Answering the Comeback
This objection rests on the assumption that if an idea is used for multiple people, then they must be equal with regard to that idea. But this assumption is false. We must consider other relevant details to see if the common idea, in this case the idea of shepherding, applies equally to Peter and the other apostles.
One detail that favors Peter’s unique shepherding role is the fact that Jesus singles him out in the presence of the others. Protestant New Testament scholar David A. deSilva drives home the point nicely:
Peter is the one commissioned to tend the sheep and feed them; the Beloved Disciple [whom the text presents as the author of John’s Gospel] is not given any specific commission or responsibility for the church in that scene or any other (432).
Another detail is that Peter is the only person that Jesus directly and explicitly commissions as shepherd of his sheep. Jesus does commission the other apostles to administer the sacraments and teach, each of which is a shepherding role, but it’s to Peter alone that Jesus gives the explicit role to shepherd his flock. This reveals that among all the shepherds in Jesus’ Church, Peter is unique.
Catholicism does acknowledge that others are shepherds in addition to the pope. All Catholic bishops are shepherds, and that’s why they carry crosiers—shepherd staffs—as a symbol of that office. But clearly, there can be shepherds of greater or lesser authority and jurisdiction, as with any other kind of rule.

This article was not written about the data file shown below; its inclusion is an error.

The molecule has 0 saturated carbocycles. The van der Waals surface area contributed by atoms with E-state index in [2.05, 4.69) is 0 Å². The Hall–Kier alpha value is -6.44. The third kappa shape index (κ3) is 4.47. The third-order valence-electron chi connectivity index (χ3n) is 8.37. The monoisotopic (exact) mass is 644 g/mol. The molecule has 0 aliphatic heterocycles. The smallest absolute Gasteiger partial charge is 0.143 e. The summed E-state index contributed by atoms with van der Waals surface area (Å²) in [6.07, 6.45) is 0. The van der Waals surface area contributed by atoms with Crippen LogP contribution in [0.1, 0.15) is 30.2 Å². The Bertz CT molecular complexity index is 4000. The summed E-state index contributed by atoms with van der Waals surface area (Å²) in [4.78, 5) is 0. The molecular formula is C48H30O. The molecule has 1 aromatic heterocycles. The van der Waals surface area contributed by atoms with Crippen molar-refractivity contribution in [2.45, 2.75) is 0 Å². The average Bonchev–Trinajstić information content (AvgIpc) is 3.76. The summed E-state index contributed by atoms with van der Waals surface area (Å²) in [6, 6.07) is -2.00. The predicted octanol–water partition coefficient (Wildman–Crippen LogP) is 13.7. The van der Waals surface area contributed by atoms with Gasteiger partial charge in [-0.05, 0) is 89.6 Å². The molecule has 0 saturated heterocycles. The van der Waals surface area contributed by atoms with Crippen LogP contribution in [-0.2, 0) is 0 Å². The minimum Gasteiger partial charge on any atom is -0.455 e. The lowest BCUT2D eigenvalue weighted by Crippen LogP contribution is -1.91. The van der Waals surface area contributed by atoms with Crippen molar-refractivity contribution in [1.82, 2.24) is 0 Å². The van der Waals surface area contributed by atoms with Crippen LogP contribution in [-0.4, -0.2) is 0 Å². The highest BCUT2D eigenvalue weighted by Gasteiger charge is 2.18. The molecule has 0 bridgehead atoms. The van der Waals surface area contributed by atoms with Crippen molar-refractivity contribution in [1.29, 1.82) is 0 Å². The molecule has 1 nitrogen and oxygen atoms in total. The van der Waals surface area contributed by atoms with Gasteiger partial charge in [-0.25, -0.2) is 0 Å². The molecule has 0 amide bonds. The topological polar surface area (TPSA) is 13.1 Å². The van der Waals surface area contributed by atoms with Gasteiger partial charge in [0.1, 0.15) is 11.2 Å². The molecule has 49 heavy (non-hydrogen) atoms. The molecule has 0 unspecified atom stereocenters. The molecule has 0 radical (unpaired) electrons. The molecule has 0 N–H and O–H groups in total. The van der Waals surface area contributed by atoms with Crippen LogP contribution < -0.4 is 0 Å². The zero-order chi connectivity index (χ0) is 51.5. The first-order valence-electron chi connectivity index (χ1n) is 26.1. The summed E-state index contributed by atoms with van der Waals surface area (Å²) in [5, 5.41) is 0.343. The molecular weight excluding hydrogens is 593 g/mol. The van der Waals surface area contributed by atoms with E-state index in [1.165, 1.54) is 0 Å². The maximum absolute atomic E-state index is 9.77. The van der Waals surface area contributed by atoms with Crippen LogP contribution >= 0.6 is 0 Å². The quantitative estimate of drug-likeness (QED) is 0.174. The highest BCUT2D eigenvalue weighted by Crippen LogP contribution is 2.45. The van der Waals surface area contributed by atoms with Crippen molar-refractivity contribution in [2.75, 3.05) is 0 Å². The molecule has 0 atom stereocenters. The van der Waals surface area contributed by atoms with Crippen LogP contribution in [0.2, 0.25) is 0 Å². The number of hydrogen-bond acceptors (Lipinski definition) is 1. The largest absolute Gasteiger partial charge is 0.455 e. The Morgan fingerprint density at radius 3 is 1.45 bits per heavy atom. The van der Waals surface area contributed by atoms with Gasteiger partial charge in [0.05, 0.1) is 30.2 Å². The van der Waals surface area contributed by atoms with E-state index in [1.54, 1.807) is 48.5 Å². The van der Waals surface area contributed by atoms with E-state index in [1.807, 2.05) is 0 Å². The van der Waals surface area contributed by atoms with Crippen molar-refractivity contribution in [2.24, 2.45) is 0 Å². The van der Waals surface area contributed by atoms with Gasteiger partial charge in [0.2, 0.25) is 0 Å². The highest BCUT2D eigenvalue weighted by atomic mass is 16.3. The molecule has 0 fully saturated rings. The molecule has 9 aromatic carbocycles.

Finally, as we noted earlier, Jesus pointedly entrusts all his sheep, both old (sheep) and young (lambs), into Peter’s care. As Lutheran Bible scholar Joachim Jeremias puts it, “only in John 21:15-17, which describes Peter’s appointment as a shepherd by the Risen Lord, does the whole church appear to have been in view as the sphere of activity” (498). Jeremias contrasts Peter’s universal shepherding role with that of presbyters and bishops overseeing local churches, citing 1 Peter 5:7 and Acts 20:28 as evidence.
And so Peter must be the universal shepherd—not just of some sheep, and not just equally with other shepherds, but rather the shepherd of all Jesus’ flock.
This article is excerpted from Karlo Broussard’s new book, Meeting the Protestant Response. For more examples of Protestant comebacks to classic Catholic arguments, and how to overcome them, buy the book today.